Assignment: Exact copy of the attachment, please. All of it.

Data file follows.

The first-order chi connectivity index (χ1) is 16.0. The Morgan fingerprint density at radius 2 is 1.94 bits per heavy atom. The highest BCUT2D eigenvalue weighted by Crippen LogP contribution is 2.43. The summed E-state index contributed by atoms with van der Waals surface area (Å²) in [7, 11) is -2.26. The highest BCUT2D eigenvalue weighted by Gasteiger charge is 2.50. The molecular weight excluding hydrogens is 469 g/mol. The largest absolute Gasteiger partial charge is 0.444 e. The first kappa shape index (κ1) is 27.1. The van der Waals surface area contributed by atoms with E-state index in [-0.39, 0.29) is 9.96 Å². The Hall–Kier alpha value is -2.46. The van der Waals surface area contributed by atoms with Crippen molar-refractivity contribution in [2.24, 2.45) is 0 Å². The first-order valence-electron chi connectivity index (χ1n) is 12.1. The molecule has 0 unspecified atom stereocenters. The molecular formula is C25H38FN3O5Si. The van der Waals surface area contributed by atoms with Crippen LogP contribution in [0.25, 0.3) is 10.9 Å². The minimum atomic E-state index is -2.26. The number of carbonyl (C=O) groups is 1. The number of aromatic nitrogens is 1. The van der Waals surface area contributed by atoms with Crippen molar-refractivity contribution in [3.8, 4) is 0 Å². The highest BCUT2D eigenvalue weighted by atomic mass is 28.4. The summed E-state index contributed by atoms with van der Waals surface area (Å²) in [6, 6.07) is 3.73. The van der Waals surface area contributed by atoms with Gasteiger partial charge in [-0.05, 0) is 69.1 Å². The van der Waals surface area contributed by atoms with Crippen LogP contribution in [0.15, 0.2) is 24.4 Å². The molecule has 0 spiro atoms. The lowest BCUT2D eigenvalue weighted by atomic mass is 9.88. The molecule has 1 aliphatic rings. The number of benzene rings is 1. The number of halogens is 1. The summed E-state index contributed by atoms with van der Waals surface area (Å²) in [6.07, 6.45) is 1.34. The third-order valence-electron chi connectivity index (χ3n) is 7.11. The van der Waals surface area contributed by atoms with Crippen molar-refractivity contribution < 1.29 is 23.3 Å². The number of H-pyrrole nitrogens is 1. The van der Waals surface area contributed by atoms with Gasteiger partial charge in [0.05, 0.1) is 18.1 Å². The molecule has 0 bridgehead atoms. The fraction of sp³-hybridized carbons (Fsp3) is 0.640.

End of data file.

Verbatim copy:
The first-order chi connectivity index (χ1) is 16.0. The Morgan fingerprint density at radius 2 is 1.94 bits per heavy atom. The highest BCUT2D eigenvalue weighted by Crippen LogP contribution is 2.43. The summed E-state index contributed by atoms with van der Waals surface area (Å²) in [7, 11) is -2.26. The highest BCUT2D eigenvalue weighted by Gasteiger charge is 2.50. The molecular weight excluding hydrogens is 469 g/mol. The largest absolute Gasteiger partial charge is 0.444 e. The first kappa shape index (κ1) is 27.1. The van der Waals surface area contributed by atoms with E-state index in [-0.39, 0.29) is 9.96 Å². The Hall–Kier alpha value is -2.46. The van der Waals surface area contributed by atoms with Crippen molar-refractivity contribution in [2.24, 2.45) is 0 Å². The first-order valence-electron chi connectivity index (χ1n) is 12.1. The molecule has 0 unspecified atom stereocenters. The molecular formula is C25H38FN3O5Si. The van der Waals surface area contributed by atoms with Crippen LogP contribution in [0.25, 0.3) is 10.9 Å². The minimum atomic E-state index is -2.26. The number of carbonyl (C=O) groups is 1. The number of aromatic nitrogens is 1. The van der Waals surface area contributed by atoms with Crippen molar-refractivity contribution in [3.8, 4) is 0 Å². The highest BCUT2D eigenvalue weighted by atomic mass is 28.4. The summed E-state index contributed by atoms with van der Waals surface area (Å²) in [6, 6.07) is 3.73. The van der Waals surface area contributed by atoms with Gasteiger partial charge in [-0.05, 0) is 69.1 Å². The van der Waals surface area contributed by atoms with Crippen LogP contribution in [0.15, 0.2) is 24.4 Å². The molecule has 0 spiro atoms. The lowest BCUT2D eigenvalue weighted by atomic mass is 9.88. The molecule has 1 aliphatic rings. The number of benzene rings is 1. The number of halogens is 1. The summed E-state index contributed by atoms with van der Waals surface area (Å²) in [6.07, 6.45) is 1.34. The third-order valence-electron chi connectivity index (χ3n) is 7.11. The van der Waals surface area contributed by atoms with Crippen molar-refractivity contribution < 1.29 is 23.3 Å². The number of H-pyrrole nitrogens is 1. The van der Waals surface area contributed by atoms with Gasteiger partial charge in [0.05, 0.1) is 18.1 Å². The molecule has 0 bridgehead atoms. The fraction of sp³-hybridized carbons (Fsp3) is 0.640.